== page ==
• Unmarried partners
  • Same-sex couples who are not in a civil partnership
  • Relations by marriage
  • Close friends
  • Carers

However, anyone who was financially dependent on the deceased can potentially make a claim against the estate under the Inheritance (Provision for Family and Dependants) Act 1975. This is not a straightforward process and legal advice is strongly advised if you wish to make such a claim.

What are the benefits of writing a Will?

There are many reasons why having a Will in place is essential, including to:

  • Provide financial security for loved ones, inclding dependants
  • Ensure your assets go to those you wish to inherit and do not go to people you would not have wished
  • Explore options to reduce inheritance tax
  • Name guardians for children under 18 years old
  • Reduce the likelihood of disputes over the estate (known as ‘contentious probate’)
  • Make clear any final wishes
  • Choose who will administer your estate

For a Will to be legally valid, the following conditions must be met:

  1. The Will must be in writing.
  2. The person making the Will (the ‘testator’) must be at least 18 years old.
  3. The testator must be ‘of sound mind’ i.e. have the mental capacity to understand the contents and effects of their Will.
  4. The testator must be making the Will voluntarily, i.e they are not under undue pressure or duress when making the Will.
  5. The testator must sign the Will in the presence of two witnesses.
  6. The witnesses must sign the Will in the presence of the testator.
  7. The witnesses should not be beneficiaries of the Will or spouses/civil partners of a beneficiary.

While it is not a requirement, it is recommended that the Will is dated as this helps to determine which is the most recent Will if the testator has made more than one Will in their lifetime (or ever makes a new Will in future).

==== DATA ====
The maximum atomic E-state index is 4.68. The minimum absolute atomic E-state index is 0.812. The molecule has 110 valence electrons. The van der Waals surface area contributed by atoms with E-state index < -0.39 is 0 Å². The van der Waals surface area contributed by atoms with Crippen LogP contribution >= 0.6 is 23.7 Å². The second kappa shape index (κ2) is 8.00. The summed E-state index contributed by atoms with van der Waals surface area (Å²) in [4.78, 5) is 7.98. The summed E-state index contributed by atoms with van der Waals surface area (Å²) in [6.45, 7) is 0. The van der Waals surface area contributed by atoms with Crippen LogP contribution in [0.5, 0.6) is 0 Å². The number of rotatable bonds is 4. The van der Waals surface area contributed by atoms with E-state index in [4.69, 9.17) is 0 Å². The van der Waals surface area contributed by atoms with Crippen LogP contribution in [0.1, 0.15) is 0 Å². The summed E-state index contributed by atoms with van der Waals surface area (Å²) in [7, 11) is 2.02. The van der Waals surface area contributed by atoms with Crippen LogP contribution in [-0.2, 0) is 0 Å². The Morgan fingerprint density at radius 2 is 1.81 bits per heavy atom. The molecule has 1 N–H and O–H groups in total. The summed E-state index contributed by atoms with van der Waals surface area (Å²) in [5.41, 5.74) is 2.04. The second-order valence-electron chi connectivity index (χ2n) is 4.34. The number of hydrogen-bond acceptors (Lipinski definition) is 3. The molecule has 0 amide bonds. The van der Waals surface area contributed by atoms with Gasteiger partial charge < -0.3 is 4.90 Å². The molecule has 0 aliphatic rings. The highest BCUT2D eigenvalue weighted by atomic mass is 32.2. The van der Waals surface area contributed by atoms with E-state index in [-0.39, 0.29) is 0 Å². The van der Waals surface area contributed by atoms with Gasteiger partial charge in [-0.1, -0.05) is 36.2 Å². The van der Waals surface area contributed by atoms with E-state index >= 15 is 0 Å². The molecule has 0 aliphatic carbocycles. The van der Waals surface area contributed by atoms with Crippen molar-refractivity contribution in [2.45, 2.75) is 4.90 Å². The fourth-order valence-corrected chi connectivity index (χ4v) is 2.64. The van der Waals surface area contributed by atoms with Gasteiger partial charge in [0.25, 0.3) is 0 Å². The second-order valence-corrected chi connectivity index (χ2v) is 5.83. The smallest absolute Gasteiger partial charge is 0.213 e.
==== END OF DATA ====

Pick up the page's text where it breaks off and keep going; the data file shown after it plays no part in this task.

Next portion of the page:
Do you need a solicitor to make a Will?

In theory, you can make a Will yourself without legal advice, but it is risky to do so. Inheritance rules can be complicated and people often fail to consider all of their assets that will need to be dealt with upon their death. Making a DIY Will can lead to all sorts of problems, including an increased likelihood of disputes over the estate when the testator has passed away.

Another way in which an experienced Will solicitor can help is by advising on tax-efficient inheritance planning. This includes making the best use of the nil-rate bands (which allow a certain portion of your estate to be passed on without attracting Inheritance Tax), setting up trusts and other tax-efficient options. Proper estate planning can significantly reduce the tax burden on your assets and increase the amount that passes to your heirs, especially for higher-value estates.

For these reasons and others, having a solicitor draft your Will for you really is the best way to have peace of mind that your estate has been properly dealt with and that your loved one will be taken care of in the way you intend.

Contact our Private Client Team at Tayntons in Gloucester

Do you need help with making a Will in Gloucester, Cheltenham, the Forest of Dean or across Gloucestershire?

Speak to one of our Private Client Team by calling us on 01452 522047 or request a call back and we will contact you shortly.

And remember, to see an indication of how your estate would be divided if you were to die without a Will, you can use our quick, free intestacy tool.


To contact us please call 0800 158 4147 or 03330 145451 or email info@tayntons.co.uk